During our research into employee apps, four dimensions emerged that gave each product its own unique flavour. These align with common business challenges and so each dimension has a departmental theme. Our ‘product focus’ chart makes it easy to scan for the apps that combine the right priorities for your needs.
Where business and user needs come from
There are many digital tools that are vital to employees across all businesses. While IT departments may help find solutions, the need for those tools often originates elsewhere. The dispersed working locations associated with firstline employees mean that departmental representatives and line managers will readily identify issues and challenges. Employees themselves will also have ideas that could bring business benefits. All of these sources could lead to introducing new digital solutions, potentially without discussing with other departments (including IT), which would result in a sprawling mass of clashing tools.
Let’s imagine our business is a castle that’s open to the public for visiting, here are some examples of what employees in different roles may want:
- Gardeners may want a checklist of daily tasks in a digital format.
- Security guards on night shift may want to feel more included in the business.
- Waiting staff may want bite-size training they can complete quickly in the staffroom or back-office.
- Gift shop workers may want fewer systems to log into to complete daily tasks.
- Tour guides may want to refer to accurate historical material, and be notified of the next tour group’s size and any required accommodations for young children, or people who use a wheelchair.
While a castle may feel like a niche place of work and a small business, you can see how different roles have different needs, and that’s true of any business of any size.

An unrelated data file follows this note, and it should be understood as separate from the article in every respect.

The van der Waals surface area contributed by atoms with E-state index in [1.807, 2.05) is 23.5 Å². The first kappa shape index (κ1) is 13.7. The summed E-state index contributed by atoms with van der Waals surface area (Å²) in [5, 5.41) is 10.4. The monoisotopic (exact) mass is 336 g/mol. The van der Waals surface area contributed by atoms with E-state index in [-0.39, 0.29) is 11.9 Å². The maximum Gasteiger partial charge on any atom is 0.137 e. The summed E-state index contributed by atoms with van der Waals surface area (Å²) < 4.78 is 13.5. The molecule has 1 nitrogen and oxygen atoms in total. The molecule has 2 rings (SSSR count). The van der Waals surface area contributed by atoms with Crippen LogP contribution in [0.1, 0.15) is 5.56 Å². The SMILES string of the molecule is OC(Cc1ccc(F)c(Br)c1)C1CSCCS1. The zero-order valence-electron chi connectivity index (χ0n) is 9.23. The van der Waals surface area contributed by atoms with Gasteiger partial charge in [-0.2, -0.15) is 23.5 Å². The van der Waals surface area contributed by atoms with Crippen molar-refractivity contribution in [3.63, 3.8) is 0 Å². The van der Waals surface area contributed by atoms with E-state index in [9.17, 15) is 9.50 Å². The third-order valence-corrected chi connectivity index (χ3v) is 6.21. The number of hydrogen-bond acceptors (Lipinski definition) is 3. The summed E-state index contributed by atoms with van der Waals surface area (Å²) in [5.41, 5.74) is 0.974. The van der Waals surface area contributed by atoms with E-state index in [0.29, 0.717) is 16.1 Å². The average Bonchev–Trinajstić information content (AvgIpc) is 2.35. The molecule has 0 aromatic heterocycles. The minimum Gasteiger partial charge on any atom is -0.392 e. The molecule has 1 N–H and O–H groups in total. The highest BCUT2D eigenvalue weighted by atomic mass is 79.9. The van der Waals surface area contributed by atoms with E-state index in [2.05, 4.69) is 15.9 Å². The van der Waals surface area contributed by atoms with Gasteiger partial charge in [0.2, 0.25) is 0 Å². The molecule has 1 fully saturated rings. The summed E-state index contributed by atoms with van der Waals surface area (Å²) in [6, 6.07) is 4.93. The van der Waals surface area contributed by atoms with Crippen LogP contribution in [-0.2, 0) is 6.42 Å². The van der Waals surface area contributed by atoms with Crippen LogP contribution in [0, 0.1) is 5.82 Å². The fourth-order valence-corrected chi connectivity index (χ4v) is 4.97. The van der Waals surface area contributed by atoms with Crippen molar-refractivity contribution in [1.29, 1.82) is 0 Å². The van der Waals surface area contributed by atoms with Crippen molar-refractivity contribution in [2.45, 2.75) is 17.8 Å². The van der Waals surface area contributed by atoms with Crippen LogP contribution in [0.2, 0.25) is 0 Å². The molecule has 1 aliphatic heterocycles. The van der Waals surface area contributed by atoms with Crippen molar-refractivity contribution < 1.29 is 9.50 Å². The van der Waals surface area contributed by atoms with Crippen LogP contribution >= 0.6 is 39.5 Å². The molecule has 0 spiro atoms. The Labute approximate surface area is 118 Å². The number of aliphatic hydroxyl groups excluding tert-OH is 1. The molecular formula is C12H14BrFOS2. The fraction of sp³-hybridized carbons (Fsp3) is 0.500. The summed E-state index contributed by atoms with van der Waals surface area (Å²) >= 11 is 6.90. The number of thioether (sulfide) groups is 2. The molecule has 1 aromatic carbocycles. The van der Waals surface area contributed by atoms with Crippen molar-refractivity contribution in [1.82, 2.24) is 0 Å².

Four business areas and four themes
It’s fair to say that many of the business challenges that surround employee productivity and engagement can be associated with four departments / teams:
- HR and people
Likewise, with the prevalence of smartphones and the needs of firstline workers, app-based products are a sensible starting point for finding the right digital tool. During our research into employee app products we found that they fit into four themes. These themes match the above four departments / teams, so give an indication of which products are best suited to tackling certain business / departmental challenges. We have reflected these themes as a ‘product focus’ chart in each of our reviews in our employee apps report.
There is some crossover between the categories: “trying to improve employee engagement” falls into ‘communications’ and ‘HR & people’ for example. We’ve tried to reflect this through the awarding of ‘bars’ that indicate how far the product is trying to achieve a focus in those categories. Each of the four areas has from zero to three ‘bars’. Zero suggests that the app just isn’t trying to do anything in this area; while three means that it’s the primary purpose with directly related features, and potentially most appealing to that business area.
Note that these charts are intended to indicate the style of product; it is not a score of how well it performs, which is covered separately in our reviews. As an analogy, wines can be ‘full bodied’ or ‘fresh and fruity’ in character, but there are still good bottles and bad bottles of each.